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Why The Taliban Criticized An IS Video As 'Horrific' And 'Un-Islamic'

  • Joanna Paraszczuk

A screenshot from the IS video, showing prisoners being led to their deaths.

A screenshot from the IS video, showing prisoners being led to their deaths.

When militants affiliated with the extremist group Islamic State (IS) issued a video showing prisoners being blown up with explosives, the Afghan Taliban condemned it as "horrific."

The four-minute video, which was released on social media on August 8, shows eight blindfolded men -- at least one of whom appears to be elderly -- being led across a hillside by fighters holding an IS flag.

The captives are forced to kneel on explosive charges, and are then blown up.

The video, in Arabic and Pashto, describes the prisoners as "apostates" and says they helped the Taliban.

But in a strongly worded statement on its website on August 11, the Taliban described the captives as "innocent civilians" who included "several white-bearded tribal elders and villagers."

Their killing by IS was an "un-Islamic act," the Taliban said.

"This offense and other such brutal actions by a few irresponsible, ignorant individuals under the guise of Islam and Muslims are intolerable," the statement reads.

The Taliban's outrage could be seen as out of place, coming from a group that has itself committed brutal acts over a quarter-century of insurgency and rule in Afghanistan.

But the grisly video, which was reportedly shot in Afghanistan's eastern Nangarhar Province in June, is more than a showcase by the IS group of its latest method of execution.

It is also an important piece of propaganda and a display of power in IS's ongoing turf war with the Taliban.

The video and the Taliban's response come amid fears that IS could grow its power base in Afghanistan, particularly if the Taliban -- currently embroiled in its own internal power struggle -- splinters or is consumed by infighting.

In late July, it was revealed that Taliban leader Mullah Mohammad Omar, who headed the movement for 20 years, had died in 2013 -- and that the Taliban had covered up his death for two years.

The movement has declared a new leader, Mullah Akhtar Mohammad Mansur. But key figures, including Mullah Omar's son and brother as well as members of the Taliban Supreme Council, have opposed Mansur's appointment and have refused to pledge allegiance to him.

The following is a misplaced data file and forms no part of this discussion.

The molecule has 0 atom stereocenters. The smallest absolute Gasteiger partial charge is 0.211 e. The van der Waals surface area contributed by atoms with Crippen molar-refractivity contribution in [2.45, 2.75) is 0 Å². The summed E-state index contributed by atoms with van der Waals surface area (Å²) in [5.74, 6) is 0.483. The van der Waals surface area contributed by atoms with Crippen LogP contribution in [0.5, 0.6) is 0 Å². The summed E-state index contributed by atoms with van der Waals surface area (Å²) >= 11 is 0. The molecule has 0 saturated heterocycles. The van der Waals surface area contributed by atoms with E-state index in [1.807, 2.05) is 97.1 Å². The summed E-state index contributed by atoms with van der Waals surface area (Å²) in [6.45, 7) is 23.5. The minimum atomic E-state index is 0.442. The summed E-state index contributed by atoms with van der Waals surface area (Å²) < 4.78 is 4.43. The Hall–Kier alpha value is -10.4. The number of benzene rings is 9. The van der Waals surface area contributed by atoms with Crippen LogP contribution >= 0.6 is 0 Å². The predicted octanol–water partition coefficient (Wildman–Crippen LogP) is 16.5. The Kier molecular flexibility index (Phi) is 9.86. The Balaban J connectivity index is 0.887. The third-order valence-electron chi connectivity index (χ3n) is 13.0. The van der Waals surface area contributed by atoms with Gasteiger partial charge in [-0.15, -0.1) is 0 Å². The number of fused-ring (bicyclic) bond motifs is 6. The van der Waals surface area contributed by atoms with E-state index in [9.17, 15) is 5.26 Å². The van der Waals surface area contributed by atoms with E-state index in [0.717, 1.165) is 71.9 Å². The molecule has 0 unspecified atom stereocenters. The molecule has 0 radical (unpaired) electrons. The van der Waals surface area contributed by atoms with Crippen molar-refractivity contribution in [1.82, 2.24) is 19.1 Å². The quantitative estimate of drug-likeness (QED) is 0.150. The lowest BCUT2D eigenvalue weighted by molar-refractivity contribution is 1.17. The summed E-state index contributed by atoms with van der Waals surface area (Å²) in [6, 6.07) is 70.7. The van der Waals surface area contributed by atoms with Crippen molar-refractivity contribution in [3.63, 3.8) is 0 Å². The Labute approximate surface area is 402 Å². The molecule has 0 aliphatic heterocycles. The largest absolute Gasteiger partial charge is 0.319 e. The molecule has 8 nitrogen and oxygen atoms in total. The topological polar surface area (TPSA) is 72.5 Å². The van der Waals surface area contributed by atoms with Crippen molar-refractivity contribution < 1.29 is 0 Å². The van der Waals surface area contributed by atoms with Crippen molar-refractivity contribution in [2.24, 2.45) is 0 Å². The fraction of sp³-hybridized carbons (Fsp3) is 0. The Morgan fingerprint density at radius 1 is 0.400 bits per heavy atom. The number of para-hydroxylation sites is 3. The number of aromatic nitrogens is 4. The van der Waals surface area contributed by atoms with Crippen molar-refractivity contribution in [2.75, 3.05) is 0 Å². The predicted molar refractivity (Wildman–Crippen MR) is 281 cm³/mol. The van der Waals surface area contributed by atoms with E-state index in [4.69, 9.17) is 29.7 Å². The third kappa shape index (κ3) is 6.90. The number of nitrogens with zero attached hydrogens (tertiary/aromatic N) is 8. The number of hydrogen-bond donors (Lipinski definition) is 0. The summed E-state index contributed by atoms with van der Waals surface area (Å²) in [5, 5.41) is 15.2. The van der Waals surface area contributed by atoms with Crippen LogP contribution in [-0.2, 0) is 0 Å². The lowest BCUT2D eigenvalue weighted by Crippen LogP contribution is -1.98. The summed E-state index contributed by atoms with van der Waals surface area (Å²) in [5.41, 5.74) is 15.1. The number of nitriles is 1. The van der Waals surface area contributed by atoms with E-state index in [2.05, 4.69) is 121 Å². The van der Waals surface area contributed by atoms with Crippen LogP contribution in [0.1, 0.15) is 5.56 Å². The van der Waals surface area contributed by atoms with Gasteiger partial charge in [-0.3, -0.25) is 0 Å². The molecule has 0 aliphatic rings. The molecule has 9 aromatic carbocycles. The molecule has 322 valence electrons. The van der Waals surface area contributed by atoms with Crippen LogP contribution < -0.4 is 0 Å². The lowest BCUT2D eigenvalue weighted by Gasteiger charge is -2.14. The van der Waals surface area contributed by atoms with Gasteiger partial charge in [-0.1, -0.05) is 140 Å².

The deep divisions within the Taliban could work to IS's advantage, however -- and help the extremist Sunni group attract more recruits as it strives to secure a foothold in Afghanistan.

Taliban leaders may fear that the rifts could prompt disgruntled field commanders and rank and file fighters to switch allegiance to IS. A series of major attacks in Kabul in recent days was widely seen as an attempt by the Taliban to show strength in the face of disunity.

The eastern province of Nangarhar along the volatile border with Pakistan -- and where the IS video was likely shot -- has seen a growing number of clashes between the Taliban and IS militants.

Militants loyal to IS seized substantial territory in Nangarhar province in June, with hundreds of fighters pledging allegiance to IS and pushing out the Taliban, according to Reuters.

Throughout June, the United States stepped up air strikes in Afghanistan in a bombing campaign against IS militants who pushed out the Taliban in Nangarhar.

But some analysts say IS does not pose much of a threat.

“IS inroads in Afghanistan are minimal so far” and limited to Nangarhar, said Thomas Ruttig of the Afghanistan Analysts Network, adding that it “remains a fringe group” in the country.

“IS’s chances to become a real factor are very limited, particularly as the Taliban mainstream seems to consolidate again after the recent crisis triggered by the report of Mullah Omar's death,” Ruttig said.

RFE/RL Correspondent Frud Bezhan contributed to this report

About This Blog

"Under The Black Flag" provides news, opinion, and analysis about the impact of the Islamic State (IS) extremist group in Syria, Iraq, and beyond. It focuses not only on the fight against terrorist groups in the Middle East, but also on the implications for the region and the world. The blog's primary author, James Miller, closely covered the first three years of the Arab Spring, with a focus on Syria, and is now the managing editor of The Interpreter, where he covers Russia's foreign and domestic policy and the Kremlin's wars in Syria and Ukraine. Follow him on Twitter: @Millermena

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